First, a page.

Fourth and most importantly, both the Salman and Raafe are solid-propellant motors which is overall more preferable for a military weapon. While missiles using liquid-propellant can be throttled to regulate the flow of fuel to the engine and improve steering, missiles featuring solid-propellant motors can be fueled and stored in advance of when they need to be moved and used. Solid-propellant systems are therefore more road-mobile and require considerably less preparation than their liquid-propellant counterparts prior to launch, making them less predisposed to detection and destruction by an adversary.

Iran has spent the past two decades making significant gains in the realm of solid-propellant ballistic missiles to include domestic motor production and testing, as well as propellant production. In this time, Iran has also developed and upgraded an entire class of single-stage, solid-propellant short-range ballistic missiles originating from the Fateh family. These variants include, but are not limited to, the Zulfiqar, which Iran employed in military operations against the Islamic State in Syria in 2017 and 2018; the Fateh-110B, which Iran used against Kurdish dissidents in Iraq in 2018; and the Fateh-313, which Iran employed alongside another missile against bases in Iraq housing American troops in 2020. Having proved their battlefield worth and demonstrating Iran’s embrace of solid-propellant systems, Hajizadeh elsewhere claimed that Iran is phasing out its older Scud-based Shahab platforms for the solid-propellant Zulfiqar.

A larger solid-propellant motor further bolsters Iran’s long-range strike ambitions by enabling the element of surprise. Iranian hardline media outlets heralded the Raafe as allowing the Islamic Republic to better catch its adversaries off-guard by requiring less preparation time before launch. Recall that when the IRGC first tested the Qased, it did so as a surprise launch and using a mobile launcher rather than a fixed launchpad. This was a significant source of concern for analysts who otherwise “disconnected the dots” between Iran’s SLV and missile programs. Traditionally, analysts have been able to use satellite imagery to see Iran preparing for the launch of its liquid-propellant SLVs days in advance.

Alluding to past motor developments when announcing the Raafe, Hajizadeh claimed that Iran could combine its efforts in this area to develop a full solid-propellant SLV and even test it next year. Such a development would mark a critical juncture in Iran’s SLV program and offer the regime the clearest path to date towards an ICBM capability that could one day target all of Europe or even the American homeland.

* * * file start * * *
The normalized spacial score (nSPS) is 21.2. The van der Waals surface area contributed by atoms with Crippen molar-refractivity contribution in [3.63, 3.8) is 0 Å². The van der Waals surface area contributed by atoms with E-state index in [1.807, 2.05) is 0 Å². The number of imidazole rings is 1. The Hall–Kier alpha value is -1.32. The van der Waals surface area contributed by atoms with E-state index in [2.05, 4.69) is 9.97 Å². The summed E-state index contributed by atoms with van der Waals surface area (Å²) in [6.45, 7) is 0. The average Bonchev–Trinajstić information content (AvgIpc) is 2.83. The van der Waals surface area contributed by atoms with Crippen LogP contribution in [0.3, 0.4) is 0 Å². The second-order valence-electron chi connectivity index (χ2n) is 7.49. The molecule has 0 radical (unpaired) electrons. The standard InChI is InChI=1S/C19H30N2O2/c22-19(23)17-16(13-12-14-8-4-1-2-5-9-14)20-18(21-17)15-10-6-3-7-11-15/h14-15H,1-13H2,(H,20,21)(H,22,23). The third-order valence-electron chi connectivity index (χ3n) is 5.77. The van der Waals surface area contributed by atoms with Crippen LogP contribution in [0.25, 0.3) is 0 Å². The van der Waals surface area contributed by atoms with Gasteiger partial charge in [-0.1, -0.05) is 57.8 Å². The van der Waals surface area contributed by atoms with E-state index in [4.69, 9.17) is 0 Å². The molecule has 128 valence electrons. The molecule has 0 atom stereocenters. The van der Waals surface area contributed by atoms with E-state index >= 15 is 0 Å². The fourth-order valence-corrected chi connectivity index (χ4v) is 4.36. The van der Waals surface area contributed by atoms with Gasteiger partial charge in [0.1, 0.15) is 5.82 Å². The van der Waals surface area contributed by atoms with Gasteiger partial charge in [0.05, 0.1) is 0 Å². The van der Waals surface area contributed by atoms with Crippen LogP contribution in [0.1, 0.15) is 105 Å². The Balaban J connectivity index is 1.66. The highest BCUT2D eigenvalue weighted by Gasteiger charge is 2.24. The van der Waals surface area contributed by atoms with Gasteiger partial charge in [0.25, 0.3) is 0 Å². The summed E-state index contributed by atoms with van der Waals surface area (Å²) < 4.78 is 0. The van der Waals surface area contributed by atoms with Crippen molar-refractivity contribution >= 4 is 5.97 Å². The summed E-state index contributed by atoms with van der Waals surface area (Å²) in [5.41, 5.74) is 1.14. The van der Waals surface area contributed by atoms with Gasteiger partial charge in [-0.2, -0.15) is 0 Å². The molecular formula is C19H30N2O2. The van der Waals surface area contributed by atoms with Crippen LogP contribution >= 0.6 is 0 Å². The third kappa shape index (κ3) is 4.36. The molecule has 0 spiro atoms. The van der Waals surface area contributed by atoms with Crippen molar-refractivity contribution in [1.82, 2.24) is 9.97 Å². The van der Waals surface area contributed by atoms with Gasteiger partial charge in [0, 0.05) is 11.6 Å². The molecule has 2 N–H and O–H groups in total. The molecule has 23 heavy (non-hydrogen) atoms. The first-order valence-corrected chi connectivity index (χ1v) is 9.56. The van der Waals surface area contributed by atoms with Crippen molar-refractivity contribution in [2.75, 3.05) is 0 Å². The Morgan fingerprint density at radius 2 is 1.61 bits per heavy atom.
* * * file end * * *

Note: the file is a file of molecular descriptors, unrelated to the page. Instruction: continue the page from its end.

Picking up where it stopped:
Working to prevent such a scenario might appear needless for those who believe Iranian officials when they claim Tehran is limited to a 2,000-kilometer range ban on its missiles per an order from the supreme leader. But a key lesson of the past four decades of Iran policy has been that taking the Islamic Republic’s word about its intentions is no way to deal with or thwart its evolving capabilities, be they missile, military, or nuclear. Others, particularly in the field of arms control and nonproliferation, understand the folly of merely trusting Iran to abide by this prohibition, and instead seek to enshrine this limit into a resurrected nuclear agreement or in a prospective missile deal with Iran. Such an agreement, however, would not be worth the paper it’s written on. Not only would trading away sanctions for this ban cement Iran’s existing ballistic missile arsenal—the biggest in the Middle East—but it would ignore how Iranian officials have caveated the ban over time. In 2018, for example, Hajizadeh claimed that Iran did not lack the capability to produce missiles over 2,000 kilometers, and that the limit was not set in stone. This was again reinforced by another IRGC commander in 2019.

What’s more, according to Hajizadeh’s deputy, the purported founder of Tehran’s ballistic missile program spent years before his death working with the IRGC on the country’s space program and solid-propellants to make sure Iran would not forsake range even as it appeared to conform to the 2,000-kilometer limit. Put differently, the space program is how Tehran is working to increase the range of its missiles.

Less than a decade ago, the Islamic Republic went to great lengths to downplay that it was seeking such longer-range strike capabilities. But steady technical advancements in the missile space, as well as impressions about the lack of American resolve and the strength of Iran’s military deterrence appear to have made the regime somewhat more brazen. In fact, just in the past two years Iranian officials and Iranian media have publicly flirted with references to a potential ICBM option. Most damningly, an ultra-hardline Iranian newspaper used the successful Raafe motor test to run a headline touting, “5,000 kilometer missiles are more within reach than ever.”